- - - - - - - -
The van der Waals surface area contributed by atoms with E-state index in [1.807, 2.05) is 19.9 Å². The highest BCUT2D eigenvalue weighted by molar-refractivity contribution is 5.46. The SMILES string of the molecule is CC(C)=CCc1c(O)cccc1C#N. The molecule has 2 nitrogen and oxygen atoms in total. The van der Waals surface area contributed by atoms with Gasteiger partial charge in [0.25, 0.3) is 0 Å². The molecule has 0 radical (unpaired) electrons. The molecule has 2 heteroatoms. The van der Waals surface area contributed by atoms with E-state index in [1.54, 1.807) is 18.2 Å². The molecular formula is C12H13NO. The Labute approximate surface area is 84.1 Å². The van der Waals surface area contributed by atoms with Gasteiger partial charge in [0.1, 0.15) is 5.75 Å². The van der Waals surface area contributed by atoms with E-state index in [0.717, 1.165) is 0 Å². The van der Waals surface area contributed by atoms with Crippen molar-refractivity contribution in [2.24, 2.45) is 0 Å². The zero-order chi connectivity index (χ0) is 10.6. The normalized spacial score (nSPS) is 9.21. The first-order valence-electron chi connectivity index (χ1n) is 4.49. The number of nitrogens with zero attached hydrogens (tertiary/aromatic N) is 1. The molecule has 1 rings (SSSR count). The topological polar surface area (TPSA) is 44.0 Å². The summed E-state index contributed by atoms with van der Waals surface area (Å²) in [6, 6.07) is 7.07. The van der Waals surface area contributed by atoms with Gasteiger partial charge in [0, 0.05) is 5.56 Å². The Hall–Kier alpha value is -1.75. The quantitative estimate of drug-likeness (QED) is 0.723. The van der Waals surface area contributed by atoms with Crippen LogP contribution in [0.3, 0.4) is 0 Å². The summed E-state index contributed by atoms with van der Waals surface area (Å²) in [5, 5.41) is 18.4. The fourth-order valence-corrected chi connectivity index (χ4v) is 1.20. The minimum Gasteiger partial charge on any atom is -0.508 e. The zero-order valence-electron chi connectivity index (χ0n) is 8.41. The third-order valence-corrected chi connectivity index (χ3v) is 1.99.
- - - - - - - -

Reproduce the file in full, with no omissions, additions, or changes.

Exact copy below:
The van der Waals surface area contributed by atoms with E-state index in [1.807, 2.05) is 19.9 Å². The highest BCUT2D eigenvalue weighted by molar-refractivity contribution is 5.46. The SMILES string of the molecule is CC(C)=CCc1c(O)cccc1C#N. The molecule has 2 nitrogen and oxygen atoms in total. The van der Waals surface area contributed by atoms with Gasteiger partial charge in [0.25, 0.3) is 0 Å². The molecule has 0 radical (unpaired) electrons. The molecule has 2 heteroatoms. The van der Waals surface area contributed by atoms with E-state index in [1.54, 1.807) is 18.2 Å². The molecular formula is C12H13NO. The Labute approximate surface area is 84.1 Å². The van der Waals surface area contributed by atoms with Gasteiger partial charge in [0.1, 0.15) is 5.75 Å². The van der Waals surface area contributed by atoms with E-state index in [0.717, 1.165) is 0 Å². The van der Waals surface area contributed by atoms with Crippen molar-refractivity contribution in [2.24, 2.45) is 0 Å². The zero-order chi connectivity index (χ0) is 10.6. The normalized spacial score (nSPS) is 9.21. The first-order valence-electron chi connectivity index (χ1n) is 4.49. The number of nitrogens with zero attached hydrogens (tertiary/aromatic N) is 1. The molecule has 1 rings (SSSR count). The topological polar surface area (TPSA) is 44.0 Å². The summed E-state index contributed by atoms with van der Waals surface area (Å²) in [6, 6.07) is 7.07. The van der Waals surface area contributed by atoms with Gasteiger partial charge in [0, 0.05) is 5.56 Å². The Hall–Kier alpha value is -1.75. The quantitative estimate of drug-likeness (QED) is 0.723. The van der Waals surface area contributed by atoms with Crippen LogP contribution in [0.3, 0.4) is 0 Å². The summed E-state index contributed by atoms with van der Waals surface area (Å²) in [5, 5.41) is 18.4. The fourth-order valence-corrected chi connectivity index (χ4v) is 1.20. The minimum Gasteiger partial charge on any atom is -0.508 e. The zero-order valence-electron chi connectivity index (χ0n) is 8.41. The third-order valence-corrected chi connectivity index (χ3v) is 1.99.